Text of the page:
Everything's relative. Pressure to win a summertime youth tennis tournament isn't exactly up there with pressure to feed your family or create a vaccine to combat a deadly virus.
Still, within the narrow window of athletics, imagine you're in the last match of the United States Tennis Association's Georgia 18-and-under intermediate championship event, and if you and your mixed doubles partner lose more than two games — not sets, mind you, games — the other team wins the tournament.
Because that's the scoring system the USTA uses in such events, a format that truly makes every game count, that was the scenario facing the Dalton Golf & Country Club mixed doubles duo of McLean Murray and Jace Sanford as they met an Atlanta entry for the team title.
To make the situation even more problematic, Murray and Sanford are callow 15-year-olds rather than the seasoned 17- and 18-year-olds you might hope to find in that spot.
Said Murray, her truthfulness refreshing: "I'll be honest, I didn't have much hope for us."
Added Sanford, whose older brother Garrick is DGCC's director of tennis: "I just tried not to think about it."
Whatever their mental approach, they shockingly won the first set 6-0. Then they won the second 6-1 to hand the program its first USTA Georgia state title.
Finally, a week after that, as if the Dalton program's story wasn't already unbelievable, for the first time it won the Southern Section's junior team championship. That tournament pits the winners from nine states — Alabama, Arkansas, Georgia, Kentucky, Louisiana, Mississippi, North Carolina, South Carolina and Tennessee — against each other.
"We've won the Tennessee state title three times in a row," said Garrick, who is 15 years older than Jace. "But we'd never been able to win the Georgia state before. There are just so many good teams from the Atlanta area."
But this time the team went as far as possible, because COVID-19 canceled the national tourney they qualified for by winning the sectional.
"It was awesome, but it was also bittersweet," Garrick said. "I've worked with some of these kids for 11 years. We had several seniors on this team, so I'll never get to coach them again. This was their last chance. I had tears in my eyes when it ended."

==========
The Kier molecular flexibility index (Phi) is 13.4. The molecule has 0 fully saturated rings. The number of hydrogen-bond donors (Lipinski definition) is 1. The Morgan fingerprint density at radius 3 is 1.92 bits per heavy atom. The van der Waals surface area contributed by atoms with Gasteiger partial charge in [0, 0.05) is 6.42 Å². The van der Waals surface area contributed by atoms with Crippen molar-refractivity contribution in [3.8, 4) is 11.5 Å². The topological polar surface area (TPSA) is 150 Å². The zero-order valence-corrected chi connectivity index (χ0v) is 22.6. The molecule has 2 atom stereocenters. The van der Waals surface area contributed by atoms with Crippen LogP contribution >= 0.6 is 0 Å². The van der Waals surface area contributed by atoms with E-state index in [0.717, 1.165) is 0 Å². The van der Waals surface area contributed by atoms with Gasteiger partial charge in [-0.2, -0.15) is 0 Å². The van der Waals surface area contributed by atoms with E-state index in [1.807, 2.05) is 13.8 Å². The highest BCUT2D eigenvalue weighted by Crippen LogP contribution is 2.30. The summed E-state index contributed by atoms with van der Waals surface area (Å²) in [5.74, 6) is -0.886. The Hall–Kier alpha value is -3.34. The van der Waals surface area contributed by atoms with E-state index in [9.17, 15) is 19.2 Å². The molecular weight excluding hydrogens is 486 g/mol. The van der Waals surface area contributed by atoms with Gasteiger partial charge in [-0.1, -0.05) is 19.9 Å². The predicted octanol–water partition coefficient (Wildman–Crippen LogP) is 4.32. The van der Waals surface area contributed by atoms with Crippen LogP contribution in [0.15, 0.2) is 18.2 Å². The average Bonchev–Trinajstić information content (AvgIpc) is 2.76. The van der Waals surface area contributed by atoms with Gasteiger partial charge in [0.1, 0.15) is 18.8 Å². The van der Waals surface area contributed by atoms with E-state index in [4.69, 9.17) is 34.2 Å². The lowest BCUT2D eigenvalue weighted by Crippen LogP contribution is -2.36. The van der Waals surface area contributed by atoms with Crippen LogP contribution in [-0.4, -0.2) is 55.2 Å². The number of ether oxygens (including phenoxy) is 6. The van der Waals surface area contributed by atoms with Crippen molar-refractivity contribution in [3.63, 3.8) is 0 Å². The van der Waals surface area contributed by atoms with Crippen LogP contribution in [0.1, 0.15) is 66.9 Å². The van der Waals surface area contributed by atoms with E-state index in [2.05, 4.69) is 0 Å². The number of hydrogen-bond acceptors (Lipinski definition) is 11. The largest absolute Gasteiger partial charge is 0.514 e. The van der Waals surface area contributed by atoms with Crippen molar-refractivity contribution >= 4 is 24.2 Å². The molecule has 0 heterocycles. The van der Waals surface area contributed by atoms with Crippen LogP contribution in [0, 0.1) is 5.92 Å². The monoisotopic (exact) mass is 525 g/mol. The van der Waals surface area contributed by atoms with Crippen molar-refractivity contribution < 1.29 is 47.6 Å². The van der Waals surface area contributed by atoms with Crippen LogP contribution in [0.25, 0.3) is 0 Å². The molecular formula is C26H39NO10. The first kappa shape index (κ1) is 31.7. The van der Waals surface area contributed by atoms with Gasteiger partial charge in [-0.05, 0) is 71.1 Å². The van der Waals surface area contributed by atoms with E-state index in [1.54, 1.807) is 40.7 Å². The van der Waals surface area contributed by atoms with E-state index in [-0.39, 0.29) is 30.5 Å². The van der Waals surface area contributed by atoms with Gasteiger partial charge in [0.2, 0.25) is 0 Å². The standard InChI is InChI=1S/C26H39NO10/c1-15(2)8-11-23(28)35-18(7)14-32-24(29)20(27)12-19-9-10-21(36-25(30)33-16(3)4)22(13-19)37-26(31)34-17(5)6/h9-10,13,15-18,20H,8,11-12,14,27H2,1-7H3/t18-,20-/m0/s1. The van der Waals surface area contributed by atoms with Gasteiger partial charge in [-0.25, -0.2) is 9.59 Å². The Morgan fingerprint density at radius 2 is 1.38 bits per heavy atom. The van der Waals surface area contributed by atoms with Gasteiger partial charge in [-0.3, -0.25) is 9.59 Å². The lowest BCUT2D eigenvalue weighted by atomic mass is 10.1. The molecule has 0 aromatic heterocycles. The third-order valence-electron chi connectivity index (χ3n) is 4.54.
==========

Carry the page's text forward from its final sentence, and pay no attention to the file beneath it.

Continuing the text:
It will also be the last chance for Murray and the younger Sanford, whose skills will advance them out of the intermediate level. Murray is taking her fast-rising talents to the prestigious IMG Academy in Florida. Sanford will play for Chattanooga's Baylor School after attending Murray County High School this past year.
"They were undefeated for me in mixed doubles," Garrick said. "They're both going to have bright futures in this sport moving forward."
There were 12 players in all who traveled to Berry College in Rome to win the sectional. Murray and the younger Sanford were joined by exiting seniors Brayden Conn, Henry Horne and Braelyn Tallent (senior Jayda Wood was injured), rising seniors Jacob Johnson, Rebecca Pitts, Allie Raughton, Callie Stanfield and Sam Woodall, rising junior Katie Rose Stanfield and rising sophomore Lauren Pitts.
"I've been playing JTT for quite a long time," he said. "Pretty crazy to win it my last year. And what made it best was it was a true team win. It wasn't just one or two people. We all did our part. Just cool to see everybody contribute."
But as much as they all had a hand in it, if Murray and Sanford hadn't won their Georgia mixed doubles final in the most improbable of ways, the sectional crown might never have happened. Instead, having won both the Tennessee and Georgia titles, Garrick Sanford was allowed to pick the state he wanted to represent in the sectional. By picking Georgia, he blocked the dangerous Atlanta team from having another shot at his squad.
So how did Murray and Jace Sanford pull it off?
"I tried not to play too careful," Murray said. "I was pretty loose the entire time."
Added Jace: "The guy we were playing against was a big hitter, but McLean hit it back every time. Our team and our families were really quiet that first set, but when we won 6-0, everybody got into it. Everybody was saying, 'We can do this.'"
And while Murray is a little uncertain about how they won the last point, she has watched a video of the celebration over and over.
"The other girl served, and then Jace drops his racket and starts jumping in the air," she said. "Then we all start hugging. I just kept talking about that moment all the way home."
One suspects all 12 of them, along with their coach, will talk about it for years, if not decades to come.
"We're much more than a team; we're like a family," said Tallent, who will now play tennis for Young Harris College in northeast Georgia. "With so many of us leaving, it was a very tough goodbye. But we couldn't have asked for it to end any other way."